The Tauber Holocaust Library’s collection includes over 12,000 volumes in more than 15 different languages. Each year, thanks to both generous donations by community members and staff purchases of the latest works in Holocaust and genocide scholarship, the collection expands further.
Books recently added to the Tauber Holocaust Library’s collection:
Alice’s Piano: The Life of Alice Herz-Sommer
Melissa Müller and Reinhard Piechocki
St. Martin’s Press, 2006.
Alice’s Piano is the biography of Alice Herz-Sommer, a Prague-born pianist who was deported, along with her husband and son, to Theresienstadt in 1943.
Different from other camps and ghettos, Theresienstadt served a very specific purpose for the Nazis, who used it as a “show camp” to deceive outside visitors such as the Red Cross. Conditions inside of Theresienstadt were horrific, but outsiders who visited were shown not the real camp, but a living piece of Nazi propaganda.
Alice Herz-Sommer turned to music as a means of confronting her own pain and inspiring hope in fellow prisoners. She performed more than one hundred concerts inside of Theresienstadt. Having survived the war, she emigrated to Israel and later to London.
A Hidden Diary from the Lodz Ghetto, 1942-1944
Heniek Fogel (edited by Helene Sinnreich)
Yad Vashem, 2015.
In A Hidden Diary From the Lodz Ghetto, Heniek (Hersz) Fogel chronicles daily life in the Lodz Ghetto. In February 1940, the Germans established the Lodz Ghetto, soon becoming the second-largest ghetto in Nazi-occupied Europe after the Warsaw Ghetto. Beginning in March 1942, Fogel describes the horrors of life in the ghetto, including the deportation of his brother and the death of his father.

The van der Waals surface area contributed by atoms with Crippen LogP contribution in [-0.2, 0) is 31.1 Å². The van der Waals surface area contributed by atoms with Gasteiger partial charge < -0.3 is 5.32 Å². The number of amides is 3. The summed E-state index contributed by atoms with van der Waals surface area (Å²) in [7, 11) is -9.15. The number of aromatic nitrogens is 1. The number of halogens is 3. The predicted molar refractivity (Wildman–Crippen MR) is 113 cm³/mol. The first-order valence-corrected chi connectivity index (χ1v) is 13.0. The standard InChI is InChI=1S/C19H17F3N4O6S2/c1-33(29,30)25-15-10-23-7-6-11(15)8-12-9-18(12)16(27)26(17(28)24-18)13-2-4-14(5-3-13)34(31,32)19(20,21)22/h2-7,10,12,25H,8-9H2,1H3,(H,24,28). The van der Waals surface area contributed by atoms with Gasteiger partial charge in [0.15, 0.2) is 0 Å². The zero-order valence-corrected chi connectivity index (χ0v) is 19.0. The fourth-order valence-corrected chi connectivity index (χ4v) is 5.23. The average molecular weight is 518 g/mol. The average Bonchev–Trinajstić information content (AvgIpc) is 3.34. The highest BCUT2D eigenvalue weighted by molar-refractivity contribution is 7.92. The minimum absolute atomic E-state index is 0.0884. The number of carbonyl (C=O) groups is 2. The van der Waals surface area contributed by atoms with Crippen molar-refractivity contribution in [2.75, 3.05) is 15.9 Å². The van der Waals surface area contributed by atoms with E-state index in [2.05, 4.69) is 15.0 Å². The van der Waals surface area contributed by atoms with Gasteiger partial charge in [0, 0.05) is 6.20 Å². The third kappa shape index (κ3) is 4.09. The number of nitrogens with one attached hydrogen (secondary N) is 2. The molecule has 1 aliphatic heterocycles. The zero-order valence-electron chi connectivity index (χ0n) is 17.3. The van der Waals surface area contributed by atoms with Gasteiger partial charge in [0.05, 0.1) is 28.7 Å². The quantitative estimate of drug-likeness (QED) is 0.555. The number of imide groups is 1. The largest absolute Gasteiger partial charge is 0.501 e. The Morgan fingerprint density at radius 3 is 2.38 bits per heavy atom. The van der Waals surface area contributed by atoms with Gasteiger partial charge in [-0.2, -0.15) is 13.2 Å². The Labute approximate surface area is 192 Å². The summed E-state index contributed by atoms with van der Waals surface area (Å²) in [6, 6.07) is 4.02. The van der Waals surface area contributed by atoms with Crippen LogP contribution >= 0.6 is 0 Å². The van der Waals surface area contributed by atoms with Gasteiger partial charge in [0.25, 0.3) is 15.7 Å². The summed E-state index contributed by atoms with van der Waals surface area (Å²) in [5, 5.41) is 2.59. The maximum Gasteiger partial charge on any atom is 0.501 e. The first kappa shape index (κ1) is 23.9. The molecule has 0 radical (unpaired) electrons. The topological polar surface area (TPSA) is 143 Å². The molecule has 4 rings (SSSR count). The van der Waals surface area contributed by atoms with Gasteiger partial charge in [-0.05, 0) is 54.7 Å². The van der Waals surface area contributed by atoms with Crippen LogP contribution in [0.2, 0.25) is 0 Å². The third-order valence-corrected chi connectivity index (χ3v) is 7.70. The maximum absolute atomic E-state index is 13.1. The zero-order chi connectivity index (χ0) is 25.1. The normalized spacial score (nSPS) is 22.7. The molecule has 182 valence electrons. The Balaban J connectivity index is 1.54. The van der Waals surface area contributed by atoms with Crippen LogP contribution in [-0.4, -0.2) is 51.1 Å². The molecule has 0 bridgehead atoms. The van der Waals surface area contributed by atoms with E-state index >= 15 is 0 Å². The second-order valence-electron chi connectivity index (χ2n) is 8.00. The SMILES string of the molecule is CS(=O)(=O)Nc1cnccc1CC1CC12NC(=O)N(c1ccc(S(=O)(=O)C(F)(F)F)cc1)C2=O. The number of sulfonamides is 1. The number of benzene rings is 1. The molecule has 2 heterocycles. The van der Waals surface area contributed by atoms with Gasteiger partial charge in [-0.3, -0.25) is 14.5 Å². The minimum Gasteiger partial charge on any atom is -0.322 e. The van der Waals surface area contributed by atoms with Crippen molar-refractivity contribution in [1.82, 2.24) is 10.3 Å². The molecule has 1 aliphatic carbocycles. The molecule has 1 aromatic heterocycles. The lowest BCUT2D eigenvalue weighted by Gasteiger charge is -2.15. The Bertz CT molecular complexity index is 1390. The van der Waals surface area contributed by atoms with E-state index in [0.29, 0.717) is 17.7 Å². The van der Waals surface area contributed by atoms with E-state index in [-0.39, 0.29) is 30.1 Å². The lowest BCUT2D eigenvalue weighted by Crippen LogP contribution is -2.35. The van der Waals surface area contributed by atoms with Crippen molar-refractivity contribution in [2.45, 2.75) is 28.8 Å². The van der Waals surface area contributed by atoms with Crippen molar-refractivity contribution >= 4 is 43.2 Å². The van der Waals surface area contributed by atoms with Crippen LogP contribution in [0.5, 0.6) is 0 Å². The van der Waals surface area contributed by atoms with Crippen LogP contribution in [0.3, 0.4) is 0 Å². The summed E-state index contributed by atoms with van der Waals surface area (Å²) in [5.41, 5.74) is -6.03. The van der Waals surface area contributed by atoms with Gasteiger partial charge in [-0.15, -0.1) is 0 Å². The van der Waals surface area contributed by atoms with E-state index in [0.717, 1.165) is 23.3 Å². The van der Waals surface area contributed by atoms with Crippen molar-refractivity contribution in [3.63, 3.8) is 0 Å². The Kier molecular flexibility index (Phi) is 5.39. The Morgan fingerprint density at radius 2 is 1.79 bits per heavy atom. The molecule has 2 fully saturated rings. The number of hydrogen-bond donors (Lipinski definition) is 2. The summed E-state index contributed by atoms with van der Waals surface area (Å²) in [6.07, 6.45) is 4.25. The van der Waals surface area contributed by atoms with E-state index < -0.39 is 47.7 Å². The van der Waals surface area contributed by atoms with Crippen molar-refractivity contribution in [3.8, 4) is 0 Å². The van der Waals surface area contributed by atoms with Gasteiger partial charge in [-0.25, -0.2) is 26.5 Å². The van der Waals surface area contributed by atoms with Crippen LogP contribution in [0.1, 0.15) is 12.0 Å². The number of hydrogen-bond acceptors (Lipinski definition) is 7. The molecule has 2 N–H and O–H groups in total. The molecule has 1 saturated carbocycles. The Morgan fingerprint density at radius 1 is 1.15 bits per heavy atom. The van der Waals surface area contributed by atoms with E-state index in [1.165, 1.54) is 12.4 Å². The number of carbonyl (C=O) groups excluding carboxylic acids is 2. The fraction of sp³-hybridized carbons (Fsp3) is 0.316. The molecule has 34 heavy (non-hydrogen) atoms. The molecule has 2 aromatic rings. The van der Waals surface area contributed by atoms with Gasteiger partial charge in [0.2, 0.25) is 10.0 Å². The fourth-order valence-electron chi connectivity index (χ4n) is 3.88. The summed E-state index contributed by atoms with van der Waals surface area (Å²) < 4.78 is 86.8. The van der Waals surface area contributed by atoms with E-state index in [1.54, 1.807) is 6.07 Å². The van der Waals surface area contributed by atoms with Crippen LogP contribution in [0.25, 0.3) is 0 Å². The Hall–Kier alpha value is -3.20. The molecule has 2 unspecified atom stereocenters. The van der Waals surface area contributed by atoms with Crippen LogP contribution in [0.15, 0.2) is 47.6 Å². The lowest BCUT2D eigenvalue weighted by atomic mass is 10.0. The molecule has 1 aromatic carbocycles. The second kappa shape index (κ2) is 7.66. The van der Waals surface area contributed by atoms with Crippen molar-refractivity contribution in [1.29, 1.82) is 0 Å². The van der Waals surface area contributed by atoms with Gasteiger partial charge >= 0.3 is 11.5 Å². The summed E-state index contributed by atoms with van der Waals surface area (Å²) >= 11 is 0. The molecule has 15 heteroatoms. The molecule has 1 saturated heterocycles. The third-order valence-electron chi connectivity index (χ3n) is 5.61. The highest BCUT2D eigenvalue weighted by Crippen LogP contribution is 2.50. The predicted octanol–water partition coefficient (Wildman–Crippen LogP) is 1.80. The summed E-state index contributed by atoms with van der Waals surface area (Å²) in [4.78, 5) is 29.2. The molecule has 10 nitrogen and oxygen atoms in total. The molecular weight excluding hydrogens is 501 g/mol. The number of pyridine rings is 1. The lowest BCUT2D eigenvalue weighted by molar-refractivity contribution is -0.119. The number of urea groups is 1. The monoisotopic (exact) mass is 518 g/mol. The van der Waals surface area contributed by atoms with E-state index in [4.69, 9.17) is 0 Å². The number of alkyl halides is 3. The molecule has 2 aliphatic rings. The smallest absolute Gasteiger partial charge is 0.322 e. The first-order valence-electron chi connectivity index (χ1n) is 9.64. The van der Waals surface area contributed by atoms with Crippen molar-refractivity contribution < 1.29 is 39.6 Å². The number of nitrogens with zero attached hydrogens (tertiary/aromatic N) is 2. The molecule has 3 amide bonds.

Before his deportation to Auschwitz in August 1944, the young diarist hid the diary underneath the floorboards of the family’s apartment. Having survived through the end of the war, Fogel returned to Lodz and retrieved his diary from its secret hiding place.
Wehrmacht Priests: Catholicism and the Nazi War of Annihilation
Lauren Faulkner Rossi
Harvard University Press, 2015.
Drawing on personal correspondence, official military reports, memoirs, and interviews, Lauren Faulkner Rossi studies the experience of Catholic priests who served in the Wehrmacht during the Second World War. Wehrmacht Priests grapples with questions of moral justification, complicity, perpetration, and the complex relationship between the Catholic Church and the Nazi regime.
The Great Departure: Mass Migration from Eastern Europe and the Making of the Free World
W.W. Norton & Company, 2016.
The Great Departure is a groundbreaking study of human migration in the nineteenth and early twentieth centuries. Through her exploration of the social, intellectual and political trends that shaped the mass exodus from Eastern Europe, Zahra challenges the assumed link between freedom and mobility, arguing that “from the very moment that the mass exodus from Eastern Europe began, many Europeans questioned the notion both that emigration should be unrestricted and that moving would lead to freedom or prosperity.”